The poem highlights the loss experienced by those who bury the sailors and the families of the deceased. Readers should feel some of the same emotions of loss that the sailor's families might feel.

Before She Died

by Karen Chase

‘Before She Died’ by Karen Chase is a poem about how someone’s death, or impending death, changes the way that one understands the world. 

Loss, specifically the loss of a loved one, is one of the most important topics in this poem. The speaker's experience of nature is entirely changed due to their thoughts about their dying loved one. They see everything differently.

Suicide in the Trenches

by Siegfried Sassoon

‘Suicide in the Trenches’ is an incredibly tragic poem. Siegfried Sassoon explores the mental deterioration of a young soldier in the trenches of WW1 and his suicide.

The loss described in this poem is one of the innumerable lives lost during WWI. The poet zoomed in on this one instance but, by doing so, alludes to the immeasurable suffering experienced during the war.

The Spires of Oxford

by Winifred Mary Letts

‘The Spires of Oxford’ by Winifred M. Letts is a memorial war poem that explores the loss of innumerable men from Oxford. The poet expresses her hope these men are in Heaven.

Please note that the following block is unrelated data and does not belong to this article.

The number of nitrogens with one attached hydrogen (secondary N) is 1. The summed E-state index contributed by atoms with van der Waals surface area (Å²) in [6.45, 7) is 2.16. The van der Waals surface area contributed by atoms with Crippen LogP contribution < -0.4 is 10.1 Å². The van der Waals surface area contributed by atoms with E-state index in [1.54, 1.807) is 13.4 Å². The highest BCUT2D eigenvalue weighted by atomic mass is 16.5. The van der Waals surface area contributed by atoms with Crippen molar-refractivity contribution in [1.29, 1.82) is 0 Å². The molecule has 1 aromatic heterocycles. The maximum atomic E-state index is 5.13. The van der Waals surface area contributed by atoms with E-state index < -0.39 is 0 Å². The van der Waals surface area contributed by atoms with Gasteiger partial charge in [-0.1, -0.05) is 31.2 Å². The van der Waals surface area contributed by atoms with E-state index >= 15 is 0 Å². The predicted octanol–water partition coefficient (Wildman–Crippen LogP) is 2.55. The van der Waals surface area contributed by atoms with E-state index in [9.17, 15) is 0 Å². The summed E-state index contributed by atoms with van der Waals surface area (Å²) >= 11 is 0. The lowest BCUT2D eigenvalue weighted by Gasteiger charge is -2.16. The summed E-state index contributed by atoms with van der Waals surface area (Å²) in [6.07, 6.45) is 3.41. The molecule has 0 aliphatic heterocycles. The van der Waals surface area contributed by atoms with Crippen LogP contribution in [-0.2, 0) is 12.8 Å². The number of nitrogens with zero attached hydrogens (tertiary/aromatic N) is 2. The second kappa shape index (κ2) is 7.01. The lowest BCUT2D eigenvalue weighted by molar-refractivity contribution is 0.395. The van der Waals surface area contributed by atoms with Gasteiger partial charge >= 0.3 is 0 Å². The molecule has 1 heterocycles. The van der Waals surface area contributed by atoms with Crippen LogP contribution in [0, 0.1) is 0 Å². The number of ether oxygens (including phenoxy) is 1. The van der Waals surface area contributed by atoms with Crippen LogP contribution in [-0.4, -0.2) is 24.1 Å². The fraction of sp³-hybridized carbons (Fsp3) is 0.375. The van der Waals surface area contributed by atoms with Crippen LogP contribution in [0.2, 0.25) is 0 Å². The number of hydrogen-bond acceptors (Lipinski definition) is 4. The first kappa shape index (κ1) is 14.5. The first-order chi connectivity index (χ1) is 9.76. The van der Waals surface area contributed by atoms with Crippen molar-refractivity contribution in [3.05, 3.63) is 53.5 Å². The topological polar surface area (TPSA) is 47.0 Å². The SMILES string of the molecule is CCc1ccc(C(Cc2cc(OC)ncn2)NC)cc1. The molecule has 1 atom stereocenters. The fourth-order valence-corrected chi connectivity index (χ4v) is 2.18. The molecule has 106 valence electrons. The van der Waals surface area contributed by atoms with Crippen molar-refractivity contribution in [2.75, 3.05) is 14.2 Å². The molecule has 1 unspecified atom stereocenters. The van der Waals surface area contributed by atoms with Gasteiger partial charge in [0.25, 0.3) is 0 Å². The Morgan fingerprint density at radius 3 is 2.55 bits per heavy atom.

Loss is a very important topic at work in this poem. A great deal of life has been lost in war, and the speaker acknowledges this as they pass by Oxford.

Jenny Kiss’d Me

by Leigh Hunt

‘Jenny Kiss’d Me’ by Leigh Hunt is a powerful declaration of happiness in the face of the passage of time. A great deal of joy can be found in a single happy memory, the speaker suggests. 

The speaker describes how many things have been lost, including his health and youth. But he knows (or at least he hopes) that his memory of Jenny's kiss will never disappear.

Chorus of the Captains

by Amanda Gorman